The 22-year-old Pole had not dropped a set on her way to the fourth round, but she had never beaten Ostapenko in three previous career meetings.
Swiatek took the first set with relative ease but then Ostapenko's sledgehammer of a forehand started finding its mark to level the match.
A one-sided final set saw former French Open champion Ostapenko triumph 3-6 6-3 6-1. Swiatek's defeat means that Aryna Sabalenka of Belarus will take over as world No1 after the tournament.
Ostapenko will face Coco Gauff in the quarter-finals after the teenager ended the Grand Slam comeback of mother-of-two Caroline Wozniacki.
The 19-year-old came from a break down in the first and third sets to win both and complete a 6-3 3-6 6-1 victory.
Wozniacki's return has been one of the stories of New York this year, having come out of retirement after more than three years and two children later.
The 33-year-old former world number one has looked as though she has never been away, but a fired-up Gauff proved just too strong in the deciding set.
Wozniacki got off to a dream start with a break in the first game and a 2-0 lead. But Gauff quickly got back on the board, levelling at 3-3 before going on to clinch the first set without dropping another game.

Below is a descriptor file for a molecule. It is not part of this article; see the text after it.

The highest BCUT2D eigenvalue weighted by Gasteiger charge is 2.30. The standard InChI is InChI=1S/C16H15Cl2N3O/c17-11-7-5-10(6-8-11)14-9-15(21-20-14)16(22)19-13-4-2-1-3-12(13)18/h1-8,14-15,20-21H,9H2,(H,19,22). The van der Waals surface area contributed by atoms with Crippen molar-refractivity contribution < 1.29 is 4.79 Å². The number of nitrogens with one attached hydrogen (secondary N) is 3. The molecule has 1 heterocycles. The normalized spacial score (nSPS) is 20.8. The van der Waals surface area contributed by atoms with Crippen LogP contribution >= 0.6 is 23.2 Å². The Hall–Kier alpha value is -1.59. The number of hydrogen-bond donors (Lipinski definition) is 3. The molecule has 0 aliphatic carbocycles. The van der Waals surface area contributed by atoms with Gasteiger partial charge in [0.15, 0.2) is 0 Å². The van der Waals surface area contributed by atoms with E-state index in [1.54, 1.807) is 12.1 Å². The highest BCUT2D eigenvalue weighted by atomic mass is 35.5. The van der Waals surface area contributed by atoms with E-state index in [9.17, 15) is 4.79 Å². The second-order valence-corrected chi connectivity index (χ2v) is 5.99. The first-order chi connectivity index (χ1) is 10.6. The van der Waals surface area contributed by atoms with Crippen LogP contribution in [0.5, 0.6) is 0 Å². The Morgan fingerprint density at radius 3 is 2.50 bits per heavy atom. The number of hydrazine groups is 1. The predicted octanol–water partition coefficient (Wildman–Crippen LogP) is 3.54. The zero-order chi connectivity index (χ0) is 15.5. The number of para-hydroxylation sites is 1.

Wozniacki cranked up the pressure in the second and Gauff started feeling it as her suspect forehand began to misfire and she was broken for 5-3 as the Dane levelled the match.
Gauff looked uncomfortable as she dropped serve again at the start of the decider, but after pointedly ignoring the advice of coach Brad Gilbert, the wound-up American began firing backhand winners as if they were going out of fashion.
She reeled off the next six games to clinch the victory and let out a loud scream of triumph after converting match point.
"Definitely getting it to 2-1 (in the third set) was the turning point," said Gauff. "I got broke and I showed I was still in the match. I started to go for my shots.
"Caroline, it's like she's never left, the level she played was amazing. It's weird because I grew up watching Caroline and when she won the Australian Open, so to be on court with her today was an honour.
"She definitely gets to a lot of balls. I felt a bit like I was playing myself. I knew I had to play aggressive and go for my shots. In some moments I miss but I was happy I could get back and refocus."
It will be the fifth Grand Slam quarter-final of Gauff's still-fledgling career and her second at Flushing Meadows.
"I've been in this position before," she added. "And I think I have confidence in myself that I can go even further."